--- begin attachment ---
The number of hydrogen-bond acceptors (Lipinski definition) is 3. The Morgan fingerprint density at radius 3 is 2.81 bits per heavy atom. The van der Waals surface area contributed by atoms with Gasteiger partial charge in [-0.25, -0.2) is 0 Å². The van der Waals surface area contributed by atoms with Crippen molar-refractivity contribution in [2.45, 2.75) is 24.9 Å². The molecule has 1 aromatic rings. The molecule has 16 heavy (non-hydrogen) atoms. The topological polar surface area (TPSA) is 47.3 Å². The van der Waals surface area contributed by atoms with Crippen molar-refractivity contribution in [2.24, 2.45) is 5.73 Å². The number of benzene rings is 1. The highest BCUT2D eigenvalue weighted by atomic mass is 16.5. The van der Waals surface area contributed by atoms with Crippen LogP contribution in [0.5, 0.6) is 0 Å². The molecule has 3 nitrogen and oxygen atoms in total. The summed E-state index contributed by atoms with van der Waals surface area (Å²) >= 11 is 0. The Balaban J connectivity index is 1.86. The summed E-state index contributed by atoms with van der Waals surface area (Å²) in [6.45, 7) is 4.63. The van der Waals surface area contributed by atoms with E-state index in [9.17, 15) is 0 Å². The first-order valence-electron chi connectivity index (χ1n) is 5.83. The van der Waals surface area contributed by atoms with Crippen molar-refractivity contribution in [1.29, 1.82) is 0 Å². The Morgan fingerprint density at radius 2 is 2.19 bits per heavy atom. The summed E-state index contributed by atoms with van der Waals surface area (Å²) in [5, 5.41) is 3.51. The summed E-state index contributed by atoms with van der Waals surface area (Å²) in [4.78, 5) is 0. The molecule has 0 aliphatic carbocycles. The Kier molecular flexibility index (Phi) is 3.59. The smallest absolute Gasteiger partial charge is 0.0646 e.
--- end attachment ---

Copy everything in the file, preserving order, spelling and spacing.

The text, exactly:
The number of hydrogen-bond acceptors (Lipinski definition) is 3. The Morgan fingerprint density at radius 3 is 2.81 bits per heavy atom. The van der Waals surface area contributed by atoms with Gasteiger partial charge in [-0.25, -0.2) is 0 Å². The van der Waals surface area contributed by atoms with Crippen molar-refractivity contribution in [2.45, 2.75) is 24.9 Å². The molecule has 1 aromatic rings. The molecule has 16 heavy (non-hydrogen) atoms. The topological polar surface area (TPSA) is 47.3 Å². The van der Waals surface area contributed by atoms with Crippen molar-refractivity contribution in [2.24, 2.45) is 5.73 Å². The number of benzene rings is 1. The highest BCUT2D eigenvalue weighted by atomic mass is 16.5. The van der Waals surface area contributed by atoms with Crippen LogP contribution in [0.5, 0.6) is 0 Å². The molecule has 3 nitrogen and oxygen atoms in total. The summed E-state index contributed by atoms with van der Waals surface area (Å²) >= 11 is 0. The Balaban J connectivity index is 1.86. The summed E-state index contributed by atoms with van der Waals surface area (Å²) in [6.45, 7) is 4.63. The van der Waals surface area contributed by atoms with E-state index in [9.17, 15) is 0 Å². The first-order valence-electron chi connectivity index (χ1n) is 5.83. The van der Waals surface area contributed by atoms with Crippen molar-refractivity contribution in [1.29, 1.82) is 0 Å². The Morgan fingerprint density at radius 2 is 2.19 bits per heavy atom. The summed E-state index contributed by atoms with van der Waals surface area (Å²) in [5, 5.41) is 3.51. The summed E-state index contributed by atoms with van der Waals surface area (Å²) in [4.78, 5) is 0. The molecule has 0 aliphatic carbocycles. The Kier molecular flexibility index (Phi) is 3.59. The smallest absolute Gasteiger partial charge is 0.0646 e.